You are entitled to plan your tax affairs in a way that makes sure you do not pay more tax than you have to. There are many legitimate ways in which you can save tax, or example by saving in a tax-free ISA (Individual Savings Account), making donations to charity through Gift Aid, claiming capital allowances on assets used in your business or paying into a pension scheme. But there is a big difference between using tax reliefs and allowances in the way in which they are intended to be used, and trying to bend the rules to avoid tax.

There are warning signs you can look for which should help you decide whether you are being offered good tax advice about how to plan your affairs or whether you are being sold a tax avoidance scheme.

Here are the warning signs according to HMRC:

  • it sounds too good to be true and cannot have been intended when Parliament made the relevant tax law (for example, some schemes promise to get rid of your tax liability for little or no real cost, and without you having to do much more than pay the promoter and sign some papers)
  • the tax benefits or returns are out of proportion to any real economic activity, expense or investment risk
  • the scheme involves arrangements which seem very complex given what you want to do
  • the scheme involves artificial or contrived arrangements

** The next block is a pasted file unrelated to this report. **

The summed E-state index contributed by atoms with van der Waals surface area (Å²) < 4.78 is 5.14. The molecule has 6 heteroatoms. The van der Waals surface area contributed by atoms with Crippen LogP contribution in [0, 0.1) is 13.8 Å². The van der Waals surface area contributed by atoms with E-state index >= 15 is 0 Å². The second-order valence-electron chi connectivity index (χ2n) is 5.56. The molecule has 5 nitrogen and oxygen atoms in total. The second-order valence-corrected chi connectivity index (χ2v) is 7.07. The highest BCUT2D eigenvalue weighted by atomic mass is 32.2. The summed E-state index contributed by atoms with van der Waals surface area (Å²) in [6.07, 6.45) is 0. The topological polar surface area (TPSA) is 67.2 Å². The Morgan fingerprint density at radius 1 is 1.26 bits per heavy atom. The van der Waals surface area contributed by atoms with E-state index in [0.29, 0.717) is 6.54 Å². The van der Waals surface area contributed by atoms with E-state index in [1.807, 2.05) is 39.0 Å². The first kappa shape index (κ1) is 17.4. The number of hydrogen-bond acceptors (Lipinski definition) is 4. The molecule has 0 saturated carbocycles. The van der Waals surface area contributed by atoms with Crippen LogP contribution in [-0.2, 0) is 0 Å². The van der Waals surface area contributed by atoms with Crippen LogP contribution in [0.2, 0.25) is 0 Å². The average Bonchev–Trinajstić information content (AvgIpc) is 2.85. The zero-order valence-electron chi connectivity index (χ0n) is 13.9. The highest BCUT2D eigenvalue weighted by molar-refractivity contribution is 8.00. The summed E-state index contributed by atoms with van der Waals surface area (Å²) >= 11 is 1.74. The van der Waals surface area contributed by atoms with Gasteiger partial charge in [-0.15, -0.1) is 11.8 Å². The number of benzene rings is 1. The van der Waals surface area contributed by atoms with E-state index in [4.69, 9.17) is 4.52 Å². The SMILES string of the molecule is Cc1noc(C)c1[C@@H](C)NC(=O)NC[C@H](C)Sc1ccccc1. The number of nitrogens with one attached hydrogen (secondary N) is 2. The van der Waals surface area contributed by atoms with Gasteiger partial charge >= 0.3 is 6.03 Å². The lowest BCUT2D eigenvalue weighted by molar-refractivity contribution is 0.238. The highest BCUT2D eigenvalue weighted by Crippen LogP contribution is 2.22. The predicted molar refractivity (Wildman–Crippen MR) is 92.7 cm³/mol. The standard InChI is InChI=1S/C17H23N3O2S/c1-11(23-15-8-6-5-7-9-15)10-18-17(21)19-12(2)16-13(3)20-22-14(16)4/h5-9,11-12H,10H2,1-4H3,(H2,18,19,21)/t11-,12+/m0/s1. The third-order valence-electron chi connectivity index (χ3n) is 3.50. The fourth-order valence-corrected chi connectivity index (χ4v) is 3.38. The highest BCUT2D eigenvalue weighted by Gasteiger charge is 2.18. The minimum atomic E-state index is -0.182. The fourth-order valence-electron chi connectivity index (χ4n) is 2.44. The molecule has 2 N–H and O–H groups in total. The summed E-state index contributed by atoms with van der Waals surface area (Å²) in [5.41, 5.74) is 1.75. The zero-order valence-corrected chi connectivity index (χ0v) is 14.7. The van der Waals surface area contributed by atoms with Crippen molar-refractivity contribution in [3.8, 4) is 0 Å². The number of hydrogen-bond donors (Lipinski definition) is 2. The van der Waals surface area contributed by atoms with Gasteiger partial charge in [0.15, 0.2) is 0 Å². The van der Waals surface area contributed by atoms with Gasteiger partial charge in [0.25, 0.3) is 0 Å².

• the scheme involves money going around in a circle back to where it started
  • the scheme promoter either provides any funding needed to make the scheme work or arranges for it to be made available by another party
  • offshore companies or trusts are involved for no sound commercial reason
  • a tax haven or banking secrecy country is involved
  • the scheme contains exit arrangements designed to side-step tax consequences
  • there are secrecy or confidentiality agreements
  • upfront fees are payable or the arrangement is on a no win/no fee basis
  • the scheme has been allocated a Scheme Reference Number (SRN) by HMRC under the Disclosure of Tax Avoidance Schemes (DOTAS) regime

Be on your guard!

steve@bicknells.net

Is Unitary Taxation the way to stop Corporate Tax Avoidance 1

Taxes

Last week – 21st May 2013 – Accountancy Age reported that Apple had achieved the impossible, they had 3 subsidiaries that were not tax resident any where on earth!

While the US Senate committee held Apple is “one of the US’s biggest tax avoiders”, it noted the business had not done anything illegal.

In the committee’s report, chair Carl Levin said Apple was using “gimmicks” to avoid tax.

“Apple wasn’t satisfied with shifting its profits to a low-tax offshore tax haven,” he said. “Apple sought the Holy Grail of tax avoidance. It has created offshore entities holding tens of billions of dollars, while claiming to be tax resident nowhere.

But its not just Apple as reported by the Guardian on Friday 24th May 2013
Apple is the latest company under the spot light for organised tax avoidance. In common with Starbucks, Google, Amazon, eBay, Microsoft and others it routes transactions  through low or no tax jurisdictions to reduce its tax bill. Indignant ministers gnash their teeth and the corporate merry-go-round continues.